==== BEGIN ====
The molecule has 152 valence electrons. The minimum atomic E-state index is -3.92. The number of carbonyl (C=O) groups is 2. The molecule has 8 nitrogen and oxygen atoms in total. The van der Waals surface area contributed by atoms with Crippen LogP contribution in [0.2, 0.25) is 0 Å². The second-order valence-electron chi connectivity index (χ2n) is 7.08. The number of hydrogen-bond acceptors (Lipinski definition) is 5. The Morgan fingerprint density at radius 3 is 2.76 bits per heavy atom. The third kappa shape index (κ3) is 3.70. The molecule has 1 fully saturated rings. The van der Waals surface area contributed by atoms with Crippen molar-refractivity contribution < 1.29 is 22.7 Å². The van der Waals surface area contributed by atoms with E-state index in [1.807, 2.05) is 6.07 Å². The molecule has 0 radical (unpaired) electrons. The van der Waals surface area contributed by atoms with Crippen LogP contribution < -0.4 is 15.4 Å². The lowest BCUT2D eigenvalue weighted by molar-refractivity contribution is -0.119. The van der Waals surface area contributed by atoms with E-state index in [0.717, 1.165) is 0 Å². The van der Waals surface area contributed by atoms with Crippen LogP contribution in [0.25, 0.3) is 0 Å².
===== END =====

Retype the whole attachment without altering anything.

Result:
The molecule has 152 valence electrons. The minimum atomic E-state index is -3.92. The number of carbonyl (C=O) groups is 2. The molecule has 8 nitrogen and oxygen atoms in total. The van der Waals surface area contributed by atoms with Crippen LogP contribution in [0.2, 0.25) is 0 Å². The second-order valence-electron chi connectivity index (χ2n) is 7.08. The number of hydrogen-bond acceptors (Lipinski definition) is 5. The Morgan fingerprint density at radius 3 is 2.76 bits per heavy atom. The third kappa shape index (κ3) is 3.70. The molecule has 1 fully saturated rings. The van der Waals surface area contributed by atoms with Crippen molar-refractivity contribution < 1.29 is 22.7 Å². The van der Waals surface area contributed by atoms with E-state index in [1.807, 2.05) is 6.07 Å². The molecule has 0 radical (unpaired) electrons. The van der Waals surface area contributed by atoms with Crippen LogP contribution < -0.4 is 15.4 Å². The lowest BCUT2D eigenvalue weighted by molar-refractivity contribution is -0.119. The van der Waals surface area contributed by atoms with E-state index in [0.717, 1.165) is 0 Å². The van der Waals surface area contributed by atoms with Crippen LogP contribution in [0.25, 0.3) is 0 Å².